Tuesday, August 23, 2011

Backyard Shiitake Mushrooms

Last fall I had the opportunity to write an article for Spezzatino Magazine (coming out Fall 2011, the piece was published in Fungi Spring 2011) on growing mushrooms in underground, abandoned spaces. White Button mushrooms were the first species to be cultivated, initially in dark, dank caves around Paris, France. Soon mushrooms were being grown all over the world in forgotten spaces: spent mines, old culverts, gutted   quarries. 

In fact, it was only last year that the last underground mushroom farm in North America failed to compete (cheap air conditioning, less technical disease management and better work environment give the above ground farms an edge). The farm was set up in a the spent entrails of an old mine in Pennsylvania for more than half a century: the tunnels sit empty again.

As I searched for other underground farms in the world, I found a farm in Australia call Li-Sun Exotic Mushrooms. Dr. Arrold cultivates a wide variety of mushrooms- none of them White Button (which is one of two kinds I usually could find at Superstore until a couple years ago!). Shiitake, Swiss Brown, Enoki, Wood Ear are mostly cultivated in a re-purposed railway tunnel. 

The article was a project that ended with me continually musing to Mat about all the abandoned underground spaces in Edmonton just waiting to be reclaimed by fungi! Imagine a mushroom farm directly underneath the City Centre farmer's market? Or directly underneath Calgary's downtown there is a four-lane wide abandoned LRT tunnel; there'd never be a problem with finding a market for mushrooms with a short shelf life!

The project also made me curious: why not grow my own? So in April I ordered - what turned out to be too many- Shiitake mushroom plugs. 600 of the plugs, packed with spawn and topped with a wax seal, arrived in bubble wrap in May. If my first problem with this experiment was too many plugs, my second problem was finding logs to drill holes then 'plant' the spawn in (literally pop the plug into the drilled holed). The wood had to be freshly cut hardwood which had sat for a month or two.  It took me a month to find the proper logs (I'm clearly not in the right circles!): mountain ash from a house down the road. I'm not even sure mountain ash will work... but its what I had. 

So Mat drilled the holes and the girls and I inserted the plugs every 3 inches up and down the logs. The two sections then got tucked away behind a couple cedars where rain will still soak the logs, but where the sun has few direct lines on the moisture, shade loving spawn. I'm told that by next summer, if all goes well, I can expect the logs to flower (mushroom!) and they will do that every three months in the warm season, for four to five years!

Drilling holes 3" part in rows around the mountain ash log.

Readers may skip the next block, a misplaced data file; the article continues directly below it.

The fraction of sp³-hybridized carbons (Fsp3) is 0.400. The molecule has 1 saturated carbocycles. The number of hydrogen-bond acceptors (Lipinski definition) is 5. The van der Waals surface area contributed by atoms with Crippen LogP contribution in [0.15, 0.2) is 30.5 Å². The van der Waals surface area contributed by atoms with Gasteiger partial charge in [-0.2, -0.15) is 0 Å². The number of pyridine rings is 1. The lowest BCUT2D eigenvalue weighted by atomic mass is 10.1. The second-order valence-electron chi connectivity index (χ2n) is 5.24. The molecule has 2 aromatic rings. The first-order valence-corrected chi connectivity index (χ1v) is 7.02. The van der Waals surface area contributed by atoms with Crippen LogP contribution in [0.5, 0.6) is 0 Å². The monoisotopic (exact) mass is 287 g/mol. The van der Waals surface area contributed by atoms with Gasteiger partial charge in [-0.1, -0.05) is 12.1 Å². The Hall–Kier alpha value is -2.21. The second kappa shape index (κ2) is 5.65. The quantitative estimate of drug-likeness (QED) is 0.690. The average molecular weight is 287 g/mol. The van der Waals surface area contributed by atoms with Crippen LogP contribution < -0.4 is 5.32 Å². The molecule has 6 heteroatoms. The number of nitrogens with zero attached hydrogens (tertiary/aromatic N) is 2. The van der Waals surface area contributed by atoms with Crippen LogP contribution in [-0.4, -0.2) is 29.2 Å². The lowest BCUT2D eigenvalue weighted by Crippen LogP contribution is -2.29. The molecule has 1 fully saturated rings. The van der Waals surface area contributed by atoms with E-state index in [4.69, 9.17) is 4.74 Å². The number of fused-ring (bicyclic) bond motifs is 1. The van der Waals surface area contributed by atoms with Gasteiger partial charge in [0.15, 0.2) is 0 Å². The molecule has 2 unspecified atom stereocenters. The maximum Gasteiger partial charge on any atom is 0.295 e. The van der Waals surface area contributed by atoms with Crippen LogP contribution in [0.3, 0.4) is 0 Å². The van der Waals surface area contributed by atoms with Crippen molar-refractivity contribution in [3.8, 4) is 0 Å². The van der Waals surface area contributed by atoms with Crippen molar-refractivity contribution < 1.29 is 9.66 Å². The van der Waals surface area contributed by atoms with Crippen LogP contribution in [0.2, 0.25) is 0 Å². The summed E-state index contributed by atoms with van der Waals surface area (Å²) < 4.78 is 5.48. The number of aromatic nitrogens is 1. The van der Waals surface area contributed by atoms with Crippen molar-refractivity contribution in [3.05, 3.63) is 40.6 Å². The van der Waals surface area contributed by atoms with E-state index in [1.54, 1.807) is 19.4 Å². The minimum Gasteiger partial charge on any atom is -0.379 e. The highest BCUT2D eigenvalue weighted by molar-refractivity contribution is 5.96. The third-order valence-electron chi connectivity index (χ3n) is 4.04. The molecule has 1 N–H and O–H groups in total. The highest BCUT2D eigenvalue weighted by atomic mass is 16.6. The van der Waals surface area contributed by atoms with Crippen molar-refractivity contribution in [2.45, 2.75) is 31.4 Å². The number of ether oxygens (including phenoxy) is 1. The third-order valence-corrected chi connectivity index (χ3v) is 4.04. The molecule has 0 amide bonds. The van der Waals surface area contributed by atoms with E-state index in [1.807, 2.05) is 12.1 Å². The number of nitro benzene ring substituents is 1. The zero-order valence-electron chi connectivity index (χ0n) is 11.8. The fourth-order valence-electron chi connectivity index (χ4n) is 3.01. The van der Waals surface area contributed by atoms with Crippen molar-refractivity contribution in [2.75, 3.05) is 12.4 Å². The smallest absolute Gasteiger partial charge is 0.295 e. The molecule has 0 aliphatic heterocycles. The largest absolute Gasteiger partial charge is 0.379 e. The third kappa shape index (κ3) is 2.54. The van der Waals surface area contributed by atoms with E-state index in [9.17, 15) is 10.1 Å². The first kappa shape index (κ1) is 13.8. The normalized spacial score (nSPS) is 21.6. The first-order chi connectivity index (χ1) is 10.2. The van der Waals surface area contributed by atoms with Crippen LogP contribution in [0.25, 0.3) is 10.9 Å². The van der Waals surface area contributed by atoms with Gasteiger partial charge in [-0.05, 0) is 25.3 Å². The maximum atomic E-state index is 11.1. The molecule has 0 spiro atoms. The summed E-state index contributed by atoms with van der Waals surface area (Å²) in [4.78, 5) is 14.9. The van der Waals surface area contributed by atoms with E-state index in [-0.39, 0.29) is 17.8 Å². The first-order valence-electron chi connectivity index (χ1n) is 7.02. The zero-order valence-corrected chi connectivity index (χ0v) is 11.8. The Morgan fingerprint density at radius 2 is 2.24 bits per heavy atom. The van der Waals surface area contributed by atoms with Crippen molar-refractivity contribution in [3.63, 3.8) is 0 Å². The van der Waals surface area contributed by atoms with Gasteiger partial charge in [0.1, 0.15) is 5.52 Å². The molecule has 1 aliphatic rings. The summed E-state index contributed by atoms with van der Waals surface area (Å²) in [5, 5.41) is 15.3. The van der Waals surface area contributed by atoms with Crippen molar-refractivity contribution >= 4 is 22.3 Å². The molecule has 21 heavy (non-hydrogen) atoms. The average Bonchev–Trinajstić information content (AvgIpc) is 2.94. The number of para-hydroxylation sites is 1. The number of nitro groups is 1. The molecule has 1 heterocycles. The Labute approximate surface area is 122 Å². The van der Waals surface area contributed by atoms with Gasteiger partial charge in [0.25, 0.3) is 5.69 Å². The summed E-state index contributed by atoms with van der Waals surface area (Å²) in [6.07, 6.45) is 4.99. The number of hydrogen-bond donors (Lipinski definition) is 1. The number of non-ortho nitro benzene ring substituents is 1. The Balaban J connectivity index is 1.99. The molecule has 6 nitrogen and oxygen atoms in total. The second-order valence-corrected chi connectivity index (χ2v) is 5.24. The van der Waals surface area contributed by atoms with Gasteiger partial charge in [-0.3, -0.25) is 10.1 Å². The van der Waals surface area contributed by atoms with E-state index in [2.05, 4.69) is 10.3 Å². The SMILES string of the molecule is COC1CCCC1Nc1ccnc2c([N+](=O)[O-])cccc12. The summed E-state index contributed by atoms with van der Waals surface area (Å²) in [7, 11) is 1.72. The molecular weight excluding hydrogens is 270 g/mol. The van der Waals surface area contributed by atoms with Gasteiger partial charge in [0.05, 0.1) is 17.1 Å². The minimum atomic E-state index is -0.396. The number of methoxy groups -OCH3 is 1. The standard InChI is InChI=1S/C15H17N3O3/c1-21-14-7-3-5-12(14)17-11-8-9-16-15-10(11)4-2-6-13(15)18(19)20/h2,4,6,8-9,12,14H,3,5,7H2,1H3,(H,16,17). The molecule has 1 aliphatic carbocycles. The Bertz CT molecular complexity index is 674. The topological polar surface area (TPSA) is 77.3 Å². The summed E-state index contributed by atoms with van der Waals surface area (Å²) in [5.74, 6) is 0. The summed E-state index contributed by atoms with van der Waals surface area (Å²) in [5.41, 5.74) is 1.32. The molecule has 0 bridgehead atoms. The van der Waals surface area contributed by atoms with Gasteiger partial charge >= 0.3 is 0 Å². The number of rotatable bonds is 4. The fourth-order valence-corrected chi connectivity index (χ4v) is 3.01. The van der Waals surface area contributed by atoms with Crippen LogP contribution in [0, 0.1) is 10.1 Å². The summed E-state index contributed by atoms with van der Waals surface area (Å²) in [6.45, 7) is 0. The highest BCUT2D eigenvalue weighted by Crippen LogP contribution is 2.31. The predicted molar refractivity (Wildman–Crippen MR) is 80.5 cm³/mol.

See the one plug (in front) not pushed in? Lily would come behind me and poke the plugs down, wax flush with the bark.

Soaked the log really well. For the mushrooms to grow, the log cannot dry completely.

150 potential sites for flowering mushrooms? Tucked behind our cedars. I added a sun screen, stapled on the fence to the left of the logs, to limit evening, direct sun.

It will be difficult to wait and possibly learn that I did it wrong! But perhaps you'd like to try your hand at it? I have about 450 more plugs that I can't imagine finding room in my yard, heart or stomach for. If you want some, please email. You can bring me some baking or dried fish or something as a trade(:=


Ashley @ Root And Twig said...

I wonder how many times these will fruit in one Alberta summer! If only once, then maybe they'll 'last' longer than just a few years.
Can't wait to hear how these turn out!

Evelyn in Canada said...

That's an experiment I've been meaning to try too. I'd love to trade something for some plugs. I'll have to keep my eye out for some hardwood logs. Let me know what you'd like in exchange.

Duncan said...

You should probably partially cover them with canvas or similar water retaining material. It will keep the sun out and the moisture in.

Middle Earth Garden said...

Interesting experiment, I look forward to reading up next year to see how it worked!

Lisa Z. said...

Any activity with these mushrooms logs yet this year? I have a big piece of hardwood that broke off a tree in my hard about a month ago during the heavy snow we had in April, it sounds like it would be perfect to give this a try.

An Avenue Homesteader said...

YES! Mushrooms are appearing!! I will post pictures once I have a better sense of the harvest...

Erik The Red said...

I would love to have some plugs and try that out if you have any left. I'm not sure what I have to trade except perhaps labour. Which I'd be happy to do. I live north of the ave as well.